What are the symptoms of a blood clot?

  • Symptoms of a blood clot include increased pain, swelling, or warmth in the calf or thigh, shortness of breath, chest pain, or palpitations. If you experience any of these symptoms you should call the doctor’s office or doctor on-call immediately. 
  • Blood clots usually occur in the first few weeks following surgery, but can sometimes happen even several months after surgery as long as you are still immobilized in a boot or not walking normally.  

NEXT: Pain Management and Medications ›
Pain Management and Medications

How long should the nerve block last?

  • A nerve block is an injection administered during your surgery which will numb your foot or ankle after surgery. Some patients may wake up in the recovery room with pain despite having a nerve block.
  • While the nerve block is still working, you will be numb and may not be able to move your foot or ankle or wiggle your toes. This is normal. 
  • Most nerve blocks will wear off sometime in the evening after surgery or early the next morning. 
  • Sometimes a nerve block may last longer for up to two days. This is still normal and will not harm you or cause any long term side effects. 

How do I manage my pain after surgery?

  • When the nerve block wears off, there will be a significant amount of pain that will not be able to be completely relieved with the pain medication.
  • This will last for 2-3 days, and then the pain level will begin to decrease appreciably for most patients.
  • TAKING YOUR PAIN MEDICATION – It is advisable to begin taking your prescribed pain medication before your nerve block wears off. 
    • Preferably, start within a couple of hours after surgery and continue every 4 hours for the first 24-48 hours.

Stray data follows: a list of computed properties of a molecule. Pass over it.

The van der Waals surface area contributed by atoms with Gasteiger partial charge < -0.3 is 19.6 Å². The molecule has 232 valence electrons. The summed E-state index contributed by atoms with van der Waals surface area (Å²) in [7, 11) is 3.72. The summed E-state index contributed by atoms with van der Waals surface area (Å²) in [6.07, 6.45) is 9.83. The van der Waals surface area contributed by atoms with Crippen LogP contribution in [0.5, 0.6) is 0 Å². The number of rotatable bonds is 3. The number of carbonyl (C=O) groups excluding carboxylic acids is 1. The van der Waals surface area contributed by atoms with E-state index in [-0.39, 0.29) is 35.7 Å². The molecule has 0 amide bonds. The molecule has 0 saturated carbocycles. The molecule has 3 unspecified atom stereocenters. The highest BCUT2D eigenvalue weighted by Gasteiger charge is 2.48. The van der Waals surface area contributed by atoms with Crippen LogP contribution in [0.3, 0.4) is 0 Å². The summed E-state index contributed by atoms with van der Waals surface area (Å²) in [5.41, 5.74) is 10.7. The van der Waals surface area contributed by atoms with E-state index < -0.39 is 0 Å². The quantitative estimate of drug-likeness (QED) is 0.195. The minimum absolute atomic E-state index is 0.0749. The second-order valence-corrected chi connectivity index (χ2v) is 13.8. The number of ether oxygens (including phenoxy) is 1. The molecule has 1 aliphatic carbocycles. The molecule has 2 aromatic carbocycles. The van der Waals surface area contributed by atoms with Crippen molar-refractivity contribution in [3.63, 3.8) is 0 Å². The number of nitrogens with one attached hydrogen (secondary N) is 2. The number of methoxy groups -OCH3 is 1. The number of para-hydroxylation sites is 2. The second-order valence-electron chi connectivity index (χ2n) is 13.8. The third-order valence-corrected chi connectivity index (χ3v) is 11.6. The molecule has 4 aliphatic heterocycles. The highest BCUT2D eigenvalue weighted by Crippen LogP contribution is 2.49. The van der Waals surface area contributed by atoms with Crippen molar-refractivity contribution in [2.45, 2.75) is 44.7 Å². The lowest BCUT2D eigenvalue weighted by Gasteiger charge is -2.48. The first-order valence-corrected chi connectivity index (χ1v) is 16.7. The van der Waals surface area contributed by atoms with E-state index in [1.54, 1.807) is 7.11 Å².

• Make sure that you or your companion sets an alarm overnight to give you the pain medications on schedule. Our goal is to make you as comfortable as possible; however, you may still experience some pain.
    • After your pain begins to diminish (24-48 hours), begin to taper your medication by taking fewer pills or taking them less often, as needed.

What can I do for my nausea?

  • Nausea after surgery is common. It can be from the medications that the anesthesiologist gave you during the surgery and/or the narcotic pain medications that you use afterwards. 
  • In order to avoid nausea, pain medication should not be taken on an empty stomach. You may have also been prescribed a medication for the prevention of nausea during your post-op course. This medication should be used as needed. 
  • As soon as you are comfortable enough, discontinuing the narcotic medications will be the most helpful way to stop your nausea.

What can I do for my constipation?

  • Constipation is a side effect of the pain medication which can slow the functioning of your intestines. Senokot-S (over-the-counter) is recommended if needed while you are still using the narcotic medications. 
  • Once you stop taking the pain medication, your bowel function should quickly return to normal. 
  • Drinking plenty of fluids and eating fresh fruits and vegetables will also help.

NEXT: Mobility ›
Mobility

How do I get around after surgery?

  • After surgery, you may be non-weightbearing for a period of time, varying from a day or two to several months. The length of time will depend on the kind of surgery you had and the progress of your healing.
  • Non-weightbearing means that your foot may not touch the floor, even in a splint or boot. Any weight put on the healing bones or joints will adversely impact your recovery.
  • If your doctor recommends crutches or a walker, they will be provided, adjusted to your height and you will be instructed in the proper way to use them.
  • Instead of crutches or a walker, your doctor may recommend or you may prefer to use a Roll-a-Bout. This is a wheeled support for your leg that enables easier mobility than crutches. The Roll-a-Bout can be rented or purchased. You can contact the company at 888-736-6151 or www.roll-a-bout.com.

Meet Our Doctors: Institute for Foot and Ankle Reconstruction
The Institute for Foot and Ankle Reconstruction at Mercy - Baltimore, MD
Gary Pichney, DPM

Dr. Gary Pichney is a podiatrist specialized in advanced surgical techniques with expertise in forefoot, rear foot and ankle surgical reconstruction, sports medicine and amputation prevention in the diabetic foot.

Patient Story:
Foot and Ankle Reconstruction
Lori

Nurses tend to know doctors and this nurse knew just the right doctor to call when she ran into serious trouble with her foot.

See All Stories Like This ›